Simon the Pharisee in today’s Gospel fails to realize that as long as we are in this world, it is always possible for us to sin. He focuses on this woman’s bad past and condemns her for being a “sinful woman.” He condemns Jesus too as a fake prophet because he thinks that He (Jesus) does not know that the woman touching Him is a sinful woman. Simon thinks of himself as above sin. Jesus does not deny the woman’s sinfulness but tells the story of the man who forgave the two debtors their debts to remind Simon that we all face the possibility of sin in this world and that we all succumb to sin in one way or another. God’s merciful love alone sets us free.

But how are we to live with this darkness in our lives? How are we to hold that we are immensely blessed and loved by God and still experience the forces of darkness trying to discourage us from our walk with God? The only solution is a truly humble and insistent acceptance and recourse to the forgiveness of God. The woman in the Gospel passage loved much because “she had been forgiven much.” Simon does not accept his sinfulness or acknowledge his own possibility of sinning and hence he does not love Jesus as he should love a visitor. He does not do the customary things that he is supposed to do to Jesus as a visitor. But the sinful woman is humble enough to seek for Jesus in the home of the brutally condemning Pharisees and to do for Him what Simon was supposed to do. In forgiving her for her sins, Jesus sets her free from the selfishness that accompanies and generates sin and then gives her the power to love more generously.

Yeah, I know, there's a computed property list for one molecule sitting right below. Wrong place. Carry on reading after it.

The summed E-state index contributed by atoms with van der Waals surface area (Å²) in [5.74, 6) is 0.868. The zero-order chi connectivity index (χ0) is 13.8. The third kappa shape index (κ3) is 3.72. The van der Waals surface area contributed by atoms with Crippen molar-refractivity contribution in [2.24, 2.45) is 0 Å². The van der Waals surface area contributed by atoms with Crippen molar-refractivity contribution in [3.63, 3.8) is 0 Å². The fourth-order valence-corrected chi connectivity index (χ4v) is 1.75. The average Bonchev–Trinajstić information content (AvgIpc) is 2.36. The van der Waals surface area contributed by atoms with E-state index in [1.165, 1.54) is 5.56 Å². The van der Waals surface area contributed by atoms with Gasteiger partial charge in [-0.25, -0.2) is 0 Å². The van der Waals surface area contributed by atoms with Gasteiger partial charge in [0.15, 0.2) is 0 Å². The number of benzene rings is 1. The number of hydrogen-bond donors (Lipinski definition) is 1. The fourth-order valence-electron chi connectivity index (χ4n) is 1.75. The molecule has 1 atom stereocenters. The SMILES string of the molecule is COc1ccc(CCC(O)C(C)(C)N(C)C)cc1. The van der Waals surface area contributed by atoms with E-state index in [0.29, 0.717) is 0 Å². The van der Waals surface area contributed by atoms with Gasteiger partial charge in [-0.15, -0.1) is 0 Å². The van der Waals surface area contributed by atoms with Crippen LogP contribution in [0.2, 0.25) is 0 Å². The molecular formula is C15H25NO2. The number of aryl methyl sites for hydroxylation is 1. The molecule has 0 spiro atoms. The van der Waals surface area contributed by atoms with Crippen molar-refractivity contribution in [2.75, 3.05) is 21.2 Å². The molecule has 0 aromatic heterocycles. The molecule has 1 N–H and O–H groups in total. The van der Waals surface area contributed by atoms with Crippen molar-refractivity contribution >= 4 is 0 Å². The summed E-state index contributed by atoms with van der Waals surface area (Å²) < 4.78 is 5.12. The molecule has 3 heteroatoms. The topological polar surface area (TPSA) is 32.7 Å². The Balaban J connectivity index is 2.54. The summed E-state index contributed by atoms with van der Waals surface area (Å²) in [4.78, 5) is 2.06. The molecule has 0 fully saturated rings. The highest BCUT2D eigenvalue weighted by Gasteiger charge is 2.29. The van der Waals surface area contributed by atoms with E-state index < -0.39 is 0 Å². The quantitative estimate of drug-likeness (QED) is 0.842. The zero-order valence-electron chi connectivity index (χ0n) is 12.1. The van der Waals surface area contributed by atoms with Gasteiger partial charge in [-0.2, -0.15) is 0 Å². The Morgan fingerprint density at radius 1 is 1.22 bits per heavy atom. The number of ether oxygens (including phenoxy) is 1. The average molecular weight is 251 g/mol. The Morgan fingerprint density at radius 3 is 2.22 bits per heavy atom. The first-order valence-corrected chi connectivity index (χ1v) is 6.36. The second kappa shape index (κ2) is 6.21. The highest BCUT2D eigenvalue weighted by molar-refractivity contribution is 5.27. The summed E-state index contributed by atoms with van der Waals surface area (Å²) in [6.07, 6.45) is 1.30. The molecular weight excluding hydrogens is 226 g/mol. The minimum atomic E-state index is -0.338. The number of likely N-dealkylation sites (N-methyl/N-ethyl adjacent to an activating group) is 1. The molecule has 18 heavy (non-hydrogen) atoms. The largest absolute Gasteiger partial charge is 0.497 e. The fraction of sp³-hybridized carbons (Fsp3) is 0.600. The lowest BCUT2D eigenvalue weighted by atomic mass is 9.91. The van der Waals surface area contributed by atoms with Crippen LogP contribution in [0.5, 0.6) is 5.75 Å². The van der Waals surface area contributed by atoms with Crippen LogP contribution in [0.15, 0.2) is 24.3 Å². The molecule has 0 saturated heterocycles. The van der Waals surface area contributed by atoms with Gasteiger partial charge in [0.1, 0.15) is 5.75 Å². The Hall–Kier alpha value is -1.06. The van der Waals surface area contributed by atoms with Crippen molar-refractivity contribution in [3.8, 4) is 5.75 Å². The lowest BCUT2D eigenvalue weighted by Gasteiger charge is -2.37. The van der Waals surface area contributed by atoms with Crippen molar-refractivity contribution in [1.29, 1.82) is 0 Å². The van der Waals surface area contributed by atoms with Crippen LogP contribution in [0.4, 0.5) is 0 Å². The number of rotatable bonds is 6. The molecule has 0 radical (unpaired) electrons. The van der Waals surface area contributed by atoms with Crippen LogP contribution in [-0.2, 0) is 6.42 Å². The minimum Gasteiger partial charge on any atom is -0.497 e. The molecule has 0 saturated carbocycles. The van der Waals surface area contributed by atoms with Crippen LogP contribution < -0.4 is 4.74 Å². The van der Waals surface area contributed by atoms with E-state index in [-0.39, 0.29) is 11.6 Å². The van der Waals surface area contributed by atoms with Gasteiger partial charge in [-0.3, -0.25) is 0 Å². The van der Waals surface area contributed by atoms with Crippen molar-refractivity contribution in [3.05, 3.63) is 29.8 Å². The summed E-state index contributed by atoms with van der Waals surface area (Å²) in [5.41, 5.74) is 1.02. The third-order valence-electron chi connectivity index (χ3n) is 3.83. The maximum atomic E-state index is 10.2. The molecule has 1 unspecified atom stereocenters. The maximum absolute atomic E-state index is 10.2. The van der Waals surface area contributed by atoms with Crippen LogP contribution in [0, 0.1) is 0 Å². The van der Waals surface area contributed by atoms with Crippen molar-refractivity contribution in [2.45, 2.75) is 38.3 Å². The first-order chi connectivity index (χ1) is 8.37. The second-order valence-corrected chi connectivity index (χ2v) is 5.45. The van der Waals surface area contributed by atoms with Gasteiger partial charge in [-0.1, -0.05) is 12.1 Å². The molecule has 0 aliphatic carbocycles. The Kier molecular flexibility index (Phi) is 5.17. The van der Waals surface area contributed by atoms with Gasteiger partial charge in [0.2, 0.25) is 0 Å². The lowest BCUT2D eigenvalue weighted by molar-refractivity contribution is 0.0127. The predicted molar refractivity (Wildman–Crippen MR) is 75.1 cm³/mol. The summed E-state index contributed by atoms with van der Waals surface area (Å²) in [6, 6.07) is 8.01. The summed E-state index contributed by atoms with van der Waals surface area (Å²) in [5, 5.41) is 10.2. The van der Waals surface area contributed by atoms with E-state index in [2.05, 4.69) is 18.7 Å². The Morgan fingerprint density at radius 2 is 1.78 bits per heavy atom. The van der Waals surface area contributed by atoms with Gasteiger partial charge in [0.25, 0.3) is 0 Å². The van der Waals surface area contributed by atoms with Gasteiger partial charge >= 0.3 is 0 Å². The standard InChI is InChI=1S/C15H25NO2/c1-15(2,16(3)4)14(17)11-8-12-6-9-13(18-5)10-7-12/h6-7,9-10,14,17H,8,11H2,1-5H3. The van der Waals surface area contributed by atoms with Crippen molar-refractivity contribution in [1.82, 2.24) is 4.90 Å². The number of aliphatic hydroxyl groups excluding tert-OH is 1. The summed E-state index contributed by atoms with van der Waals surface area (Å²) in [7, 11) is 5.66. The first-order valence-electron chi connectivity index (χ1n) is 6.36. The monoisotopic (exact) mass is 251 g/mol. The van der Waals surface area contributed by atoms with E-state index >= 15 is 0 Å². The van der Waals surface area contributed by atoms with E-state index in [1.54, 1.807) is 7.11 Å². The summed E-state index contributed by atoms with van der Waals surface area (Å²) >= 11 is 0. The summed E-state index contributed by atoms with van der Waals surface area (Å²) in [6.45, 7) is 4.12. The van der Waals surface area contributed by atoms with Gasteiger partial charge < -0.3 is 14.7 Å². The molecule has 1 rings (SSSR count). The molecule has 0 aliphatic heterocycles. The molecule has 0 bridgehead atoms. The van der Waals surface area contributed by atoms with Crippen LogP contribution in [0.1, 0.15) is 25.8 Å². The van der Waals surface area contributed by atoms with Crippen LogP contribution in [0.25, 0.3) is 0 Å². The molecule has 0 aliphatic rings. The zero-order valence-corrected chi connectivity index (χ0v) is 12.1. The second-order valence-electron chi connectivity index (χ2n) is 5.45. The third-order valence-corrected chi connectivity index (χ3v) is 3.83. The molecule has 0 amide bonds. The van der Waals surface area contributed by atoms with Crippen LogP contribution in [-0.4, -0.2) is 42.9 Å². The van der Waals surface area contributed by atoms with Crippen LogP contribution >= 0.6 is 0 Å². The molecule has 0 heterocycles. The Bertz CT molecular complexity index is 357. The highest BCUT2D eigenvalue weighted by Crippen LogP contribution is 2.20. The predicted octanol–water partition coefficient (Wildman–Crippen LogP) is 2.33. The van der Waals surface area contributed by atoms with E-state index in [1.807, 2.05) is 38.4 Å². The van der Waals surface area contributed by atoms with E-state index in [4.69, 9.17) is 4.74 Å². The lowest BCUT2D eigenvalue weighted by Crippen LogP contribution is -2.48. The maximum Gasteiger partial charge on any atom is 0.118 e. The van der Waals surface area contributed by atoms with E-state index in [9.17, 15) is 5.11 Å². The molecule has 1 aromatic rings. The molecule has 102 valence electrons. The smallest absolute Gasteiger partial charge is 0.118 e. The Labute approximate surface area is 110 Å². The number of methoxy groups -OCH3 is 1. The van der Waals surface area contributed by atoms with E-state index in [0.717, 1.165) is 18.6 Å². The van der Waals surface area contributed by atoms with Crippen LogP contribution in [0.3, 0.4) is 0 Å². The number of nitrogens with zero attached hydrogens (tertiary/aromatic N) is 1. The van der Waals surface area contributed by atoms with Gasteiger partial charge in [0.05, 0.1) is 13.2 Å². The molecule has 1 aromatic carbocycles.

Likewise King David did not consider himself above sin but was humble enough to accept his sin and confess to Nathan, “I have sinned against the Lord.” God forgave him his sins and gives him a guarantee of life: “The Lord on His part has forgiven your sin; you shall not die.” God’s forgiveness is life-giving. When we humbly accept our sins and ask for this forgiveness, God forgives us for our sins and then give us power to love God and neighbor better.

My brothers and sisters in Christ, as long as we are in this world, it is possible for us to sin no matter how much we are blessed by God. Whether we are the bishops, priests, religious, pastors, religious sisters or brothers, devout laity, no one of us is above sin. Jesus does not take away the possibility of sin from us but He takes away our humbly acknowledged and confessed sins and then increases our freedom, giving us new and renewed power to love God and neighbor more and overcome sinful tendencies in the future. Though Christ has set us free from the bondage of sin, reconciled us with the Father and made us children of God, it is still possible for us to abuse this freedom, refuse to correspond to grace, and thus fall into sin.

To receive forgiveness of sins, we must practice complete humility before God and others. We must approach God with complete humility and beg for forgiveness for our sins. He will not chase us away if we approach with humility. What greater humility can we show in confessing our sins when we choose to acknowledge these sins before a sinful priest like ourselves in the Sacrament of Confession? Won’t Jesus be pleased to see such complete humility when we receive this sacrament with a firm purpose of amendment? Can He who practiced perfect humility be repulsed by our own acts of humility before God and man?